As I pulled the stands of Koussevitzky’ life together, I wondered what his true legacy consists of. Understandably, the BSO sound vanished with new conductors who came in. Charles Munch followed him, bringing his own special quality while losing some of what Bookspan called the “Koussevitzky electricity”. But his impetus in new music, plus his creation of Tanglewood, stand out as his most lasting personal achievements.

Tanglewood, the summer music festival and academy he launched in 1940, originally was conceived as a summer school for international musicians and center for great ideas in other arts. Now it is the most prestigious of U.S. summer music festivals, the summer home of the BSO and is swarmed with some 350,000 visitors annually. He would be pleased to know that his ghost seems to be everywhere. The honored post of Koussevitzky Artist is occupied this year by conductor Charles Dutoit. The concerts take place in the Koussevitzky Music Shed.

No players who performed under his tyrannical rule are known to survive today, but with some persistence a researcher can find evidence that his often-brutal leadership prompted praise from the wounded players too. Admirers in the orchestra affectionately referred to him as “Koussi”.

Koussevitzky’s broken English made him a soft target for his nervous players as well as outside critics amateur and professional. Moses Smith put it bluntly: “As the years went by Koussevitzky remained shockingly inept in English.” In my recent talks around Boston with people who knew him, the oddest examples of Koussglish inevitably came up. Martin Bookspan, the retired broadcaster and author, recalled for me that he heard from a player in the orchestra that Koussevitzky had trouble expressing abstract ideas. Frustrated by the orchestra’s problems reproducing what a composer wanted, he blurted, “Eef it isn’t vatt eet is, vat eet is?” And Smith writes that he had an all-purpose explanation for his devotion to contemporary composers of the time: “Vee must go vit de life.” Rehearsing Heldenleben by Strauss, a percussionist missed a cue, prompting Koussevitzly to erupt: “Where ees dat stupid man mit de triangulo?” And a clarinetist who questioned a fine point was told, “Me speak. You no talk.” When his musicians complained that his stick technique was too vague, he responded, “No, you see my way is better. Ven my stick touch the air, you start to play vithout to notice.” “Extraordinaire!” was one of his favorite words, always drawn out to great length and pronounced with musical emphasis.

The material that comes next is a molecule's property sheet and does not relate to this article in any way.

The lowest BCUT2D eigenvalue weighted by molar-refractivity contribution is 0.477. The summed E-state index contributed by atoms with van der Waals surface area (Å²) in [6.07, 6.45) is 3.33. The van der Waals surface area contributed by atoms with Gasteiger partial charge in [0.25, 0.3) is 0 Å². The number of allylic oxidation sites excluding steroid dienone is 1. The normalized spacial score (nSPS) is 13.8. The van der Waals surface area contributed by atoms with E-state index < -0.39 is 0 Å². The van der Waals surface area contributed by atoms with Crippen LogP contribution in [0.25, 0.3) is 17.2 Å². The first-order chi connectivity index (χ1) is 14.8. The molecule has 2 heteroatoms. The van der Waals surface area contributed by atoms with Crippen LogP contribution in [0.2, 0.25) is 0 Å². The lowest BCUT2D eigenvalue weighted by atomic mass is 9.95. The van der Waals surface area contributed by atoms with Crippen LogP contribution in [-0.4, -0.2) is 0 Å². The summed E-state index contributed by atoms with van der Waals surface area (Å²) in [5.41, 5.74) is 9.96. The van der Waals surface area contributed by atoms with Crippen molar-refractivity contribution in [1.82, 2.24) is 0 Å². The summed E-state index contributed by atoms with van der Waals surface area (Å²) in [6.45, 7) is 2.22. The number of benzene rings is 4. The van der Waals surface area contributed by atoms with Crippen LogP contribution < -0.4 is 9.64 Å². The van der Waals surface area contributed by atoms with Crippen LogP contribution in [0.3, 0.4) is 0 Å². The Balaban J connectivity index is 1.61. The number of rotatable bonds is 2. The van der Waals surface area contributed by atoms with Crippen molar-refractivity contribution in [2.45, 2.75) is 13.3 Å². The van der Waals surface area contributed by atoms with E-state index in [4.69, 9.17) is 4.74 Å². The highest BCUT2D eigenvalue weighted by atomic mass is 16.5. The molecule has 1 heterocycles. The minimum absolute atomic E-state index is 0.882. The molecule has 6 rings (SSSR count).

Whatever his shortcomings, real or imagined, Serge Koussevitzky exercised great power over his highly accomplished musicians, who willingly submitted to his demands. He earned their admiration through a combination of rehearsal terror, dogged persistence in his the quest for perfection and, most of all, his devotion to the hidden beauties and mysteries of the great composers. Philosopher Eias Canetti is quoted in The Maestro Myth as writing, “There is no more obvious expression of power than the performance of a conductor.” One can “discover all attributes (of power), one after another, by careful observation of a conductor”.

Serge Koussevitzky sought power, yes, but always in the service of music.

First posted on the Open Letters Monthly, posted here with the kind permission of the author.